Speech of Honourable Minister of Basic Education, Ms. Angie Motshekga

Keynote Address by the Minister of Basic Education, Mrs Angie Motshekga, MP, at EduWeek Conference/Workshop held at the TicketPro Dome, Johannesburg

15th to 16th June 2018

Programme Director 

Deputy Minister 

Director-General 

World renowned Speakers

Non-Governmental Organisations Leadership 

Universities Leadership 

Organised Labour 

Distinguished Guests 

Ladies and Gentlemen 

It gives me enormous pleasure to address the EduWeek2018 under the theme, “4th Industrial Revolution and how this will impact the landscape of Africa’s education to meet the demands of the future job market.” 

On behalf of the South African Government and people of South Africa, I have a singular pleasure and privilege to officially welcome all of you from all the corners of the African continent, our Mother Land. We say to all of you – Thank you! Please enjoy the warmth and hospitality of our people. 

The EduWeek is the only all-encompassing industry event in the African education sector, bringing together over 100 leading companies and over 4 000 attendees from the African education community. This is truly the people’s parliament of the basic education sector. 

The ultimate objective of this EduWeek2018 is to deal with the urgent need to recalibrate the basic education sector in South Africa and beyond our borders. The grand idea is to propel us to meet the demands of the 4th Industrial Revolution. 

We have come to a deliberate conclusion that the 4th Industrial Revolution offers us an opportunity to re-imagine the curriculum, classroom practices, pedagogics and more. 

We are being called upon to excavate from the well of wisdom of the past in order to meet the ever changing demands of the future. The pieces we excavate must be made to puzzle fit if we are to remain relevant during this current epoch of rapid technological developments. 

As we know the public schooling is under pressure from dwindling fiscal trajectory, and relentless attacks from all corners – academics, private schooling investor community and some right-learning think tanks - the world over. According to one of the South African Fund manager, Mr. Paul Theron from Vestact Group, he believes there is going to be “a listings boom” in private education, “because it’s obvious – unfortunately the state isn’t getting its game together… these (state) schools aren’t going to get better any time soon, so it’s a good opportunity for the private sector.” 

Clearly, we have to up our game. Fast. I am made to believe that all of us here are disciples of public schooling. I am convinced that public schooling is not only for the public good, but must form the backbone of basic education especially in the developing world. Without, public schooling, the majority of our learners from the under-developing countries will be left behind in the hurricane that the 4th Industrial Revolution promises to unleash.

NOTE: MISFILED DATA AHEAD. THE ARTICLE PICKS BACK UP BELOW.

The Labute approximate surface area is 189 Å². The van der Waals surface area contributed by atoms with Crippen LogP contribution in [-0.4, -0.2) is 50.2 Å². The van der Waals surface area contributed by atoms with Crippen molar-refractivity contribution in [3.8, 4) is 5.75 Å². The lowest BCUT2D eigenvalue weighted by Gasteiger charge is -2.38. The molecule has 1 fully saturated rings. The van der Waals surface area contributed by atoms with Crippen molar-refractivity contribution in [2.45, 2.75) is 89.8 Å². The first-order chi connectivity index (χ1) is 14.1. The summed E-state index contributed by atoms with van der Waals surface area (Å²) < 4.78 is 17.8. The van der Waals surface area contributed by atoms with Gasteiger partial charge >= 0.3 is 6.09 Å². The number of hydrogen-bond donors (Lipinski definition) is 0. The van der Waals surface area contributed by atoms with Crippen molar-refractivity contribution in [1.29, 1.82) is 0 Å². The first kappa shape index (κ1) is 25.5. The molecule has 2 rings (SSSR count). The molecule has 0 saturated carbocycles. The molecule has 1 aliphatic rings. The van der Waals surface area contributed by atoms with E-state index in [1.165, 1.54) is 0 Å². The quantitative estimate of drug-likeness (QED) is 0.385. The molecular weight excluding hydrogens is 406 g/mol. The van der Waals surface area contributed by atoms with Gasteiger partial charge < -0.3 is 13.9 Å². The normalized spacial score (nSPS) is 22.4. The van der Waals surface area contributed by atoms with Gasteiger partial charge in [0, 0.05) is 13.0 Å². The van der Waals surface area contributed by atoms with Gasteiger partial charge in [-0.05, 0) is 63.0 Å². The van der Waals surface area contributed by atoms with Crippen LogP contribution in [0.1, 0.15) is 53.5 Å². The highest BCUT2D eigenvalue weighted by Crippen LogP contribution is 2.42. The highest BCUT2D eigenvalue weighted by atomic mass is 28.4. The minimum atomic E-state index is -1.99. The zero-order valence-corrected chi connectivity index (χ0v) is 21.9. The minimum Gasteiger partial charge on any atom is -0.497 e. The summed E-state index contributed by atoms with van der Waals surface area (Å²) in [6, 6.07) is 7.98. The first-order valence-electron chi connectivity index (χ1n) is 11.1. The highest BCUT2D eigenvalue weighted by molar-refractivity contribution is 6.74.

Therefore, we must stand firm for public schooling because its unique offering is the promotion of common good. These include, among others, preparing youth to become responsible citizens, forging a common culture from peoples of many ethnicities, languages, cultures, and religion. More importantly, public schooling is the only one that has a public mandate to reduce inequality, poverty and unemployment without chasing profits and dividends. 

In his speech to the Commonwealth Heads of Government Meeting (CHOGM 2018), His Excellency, Honourable President of the Republic of South Africa Mr. Cyril Ramaphosa put emphasis on need to: “…grapple with the impact the 4th industrial revolution is likely to have on our economies – many of which are already vulnerable to external shocks – and our people – many of whom do not have the skills required in a rapidly changing workplace.”

It is important to note that the 4th Industrial Revolution builds on the third, namely, the Digital Revolution since the middle of the last century. It can thus be described as a fusion of technologies that is blurring the lines between the physical, digital, and the biological spheres. 

Already there are a number of breakthroughs in a range of fields such as robotics, quantum computing, the Internet of Things, artificial intelligence, nanotech, and 3D printing etcetera.

The 4th Industrial Revolution has the potential to disrupt, but also positively, it may respond to every industry in every country across the globe, only if citizens are fully prepared to deal with its opportunities and its potential threats.